Tiny and agile cham­pion

The Glengarry News - - Sports In The Glens - News

BY TARA MAC­DON­ALD

Staff Ten-year-old Raven brought home a cham­pi­onship ti­tle from the Agility As­so­ci­a­tion of Canada’s (AAC)’s On­tario East Re­gional Cham­pi­onships last month in the vet­eran 16” di­vi­sion. The event was held in Har­row­smith and brought in roughly 125 com­peti­tors and 165 dogs.

The 18-inch tall, 38-pound Aus­tralian Shep­herd is no stranger to the ring, hav­ing been com­pet­ing since she was a pup. In 2011 and 2016, Raven won the Cana­dian Na­tional Aus­tralian Shep­herd Agility Award and placed eighth over­all at last year’s AAC Na­tional Agility Cham­pi­onships which was open to all breeds of dogs.

Raven’s han­dler, Bev Hurst, is well known in the dog agility world. A pro com­peti­tor with more than

50 obe­di­ence ti­tles un­der her belt, Ms. Hurst is also an ac­com­plished and ded­i­cated breeder, trainer and dog be­hav­iour spe­cial­ist.

In ad­di­tion, Ms. Hurst is one of the found­ing mem­bers and cur­rent Pres­i­dent of Hill­top K-9 Agility.

Es­tab­lished in the win­ter of 1990, Hill­top’s club and train­ing cen­tre was the sec­ond of its kind in Canada. Lo­cated off Beaver­brook Road in Mart­in­town, the club is ded­i­cated to pro­vid­ing mem­bers and their dogs with safe, fun, and pro­fes­sional level agility train­ing.

“At the Hill­top club, we have peo­ple who are just get­ting started. They are build­ing a bond and you can see the ex­cite­ment grow as the dog starts to un­der­stand what you want him to do and once they start com­pre­hend­ing what you want, the dogs go faster and faster,” said Ms. Hurst.

“It’s an ad­dic­tive sport,” she said. “It takes a lot of train­ing and a lot of peo­ple aspire to greater heights where it be­comes more com­pet­i­tive,” she ex­plained, “but it’s all about the re­la­tion­ship be­tween dog and han­dler. You’re work­ing with the in­tel­li­gence in the dog and cre­at­ing a spe­cial bond be­cause when you do agility with a dog, it’s just you and the dog.”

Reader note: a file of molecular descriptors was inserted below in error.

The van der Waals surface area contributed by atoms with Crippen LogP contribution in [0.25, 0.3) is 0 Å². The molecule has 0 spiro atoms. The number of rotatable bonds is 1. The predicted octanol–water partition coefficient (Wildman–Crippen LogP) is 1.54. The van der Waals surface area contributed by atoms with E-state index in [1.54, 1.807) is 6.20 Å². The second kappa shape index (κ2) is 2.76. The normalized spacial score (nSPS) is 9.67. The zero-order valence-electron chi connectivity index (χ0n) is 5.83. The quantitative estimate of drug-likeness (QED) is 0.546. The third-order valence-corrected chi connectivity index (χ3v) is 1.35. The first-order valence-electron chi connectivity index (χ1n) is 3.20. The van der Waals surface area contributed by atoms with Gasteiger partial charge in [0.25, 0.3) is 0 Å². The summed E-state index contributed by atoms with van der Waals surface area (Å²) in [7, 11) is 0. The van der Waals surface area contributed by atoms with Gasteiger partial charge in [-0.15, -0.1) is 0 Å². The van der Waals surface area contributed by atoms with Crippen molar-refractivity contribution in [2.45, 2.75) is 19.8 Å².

Ms. Hurst started train­ing Raven when she was just four months old. Since then, Raven’s been train­ing about an hour and a half each week with 15 to 20 minute spurts ev­ery sec­ond day. “The train­ing is there now,” said Ms. Hurst. “It’s just a mat­ter of keep­ing it pol­ished.”

“You never train more than 15 min­utes at a time per dog be­cause they get tired. You want to keep the fo­cus, so it has to stay fun for them or else they get bored and lose the speed,” Ms. Hurst con­tin­ued. “This is es­pe­cially im­por­tant with an Aussie; they don’t like to re­peat things too of­ten be­cause they might get bored or think they might be do­ing some­thing wrong so they of­fer you some other be­hav­iour.”

“She’s a lit­tle bit crazy, just like me”

As a breeder, Ms. Hurst fo­cuses on en­sur­ing that her dogs are easy to get along with. “You want a dog that’s bid­dable, easy to train, and a good fam­ily dog,” she ex­plained. “You want them to want to train and work for you. Raven is a su­per-sweet dog. She’s very bonded to me and fol­lows me ev­ery­where,” said Ms. Hurst, “but she’s got a crazy side which is okay be­cause it suits my per­son­al­ity.”

“When we first started com­pet­ing with her she was a half crazy and a lit­tle bit cock­eyed,” the han­dler re­counted. “She would get into the ring, do four or five jumps and then just take off and start do­ing what­ever she wanted. I’d even­tu­ally have to stop her and lay her down on the field to have a chat. I’d tell her, ‘You need to get it to­gether girl and get things done!’ Then she would fin­ish the course like a lit­tle re­mote dog. Peo­ple would laugh at me be­cause they would see in the first year she was com­pet­ing that she would do this to me ev­ery once in awhile, then she’d go on to com­plete the tri­als like she’d been do­ing it all her life.”

Ev­ery dog has its day

Al­though Raven will not be at­tend­ing this year’s AAC Na­tional Cham­pi­onships held in In­n­is­fil, On­tario over the Au­gust 15-18 week­end, Ms. Hurst says they are work­ing to­wards their Life­time Achieve­ment Award of Ex­cel­lence. “But at 10 years old, she gets to choose,” said Ms. Hurst. “Raven’s favourite things are the games – jumpers, snook­ers, gam­blers and steeple­chase.”

Are you in­ter­ested in learn­ing more about dog agility? The next Hill­top agility tri­als take place at the Wil­liamstown Fair­grounds Au­gust 3 and 4. The event will also fea­ture Zakaly with Lure Cours­ing and OUT – an over, un­der, through obstacle course that will be open to the pub­lic and their dogs. Pro­ceeds will go to­wards the Hill­top club and Ron and Cher’s cat res­cue in Bainsville.

Hill­top will also be per­form­ing a demon­stra­tion at the Fair Satur­day at 11 a.m. and 2 p.m. be­hind the cat­tle barns.

About the tri­als

AAC Agility Tri­als are open to all dogs ca­pa­ble of demon­strat­ing agility and con­trol and the men­tal and physical abil­ity to carry out the re­quired tests while fo­cus­ing on good sports­man­ship and fun for both the dogs and their han­dlers.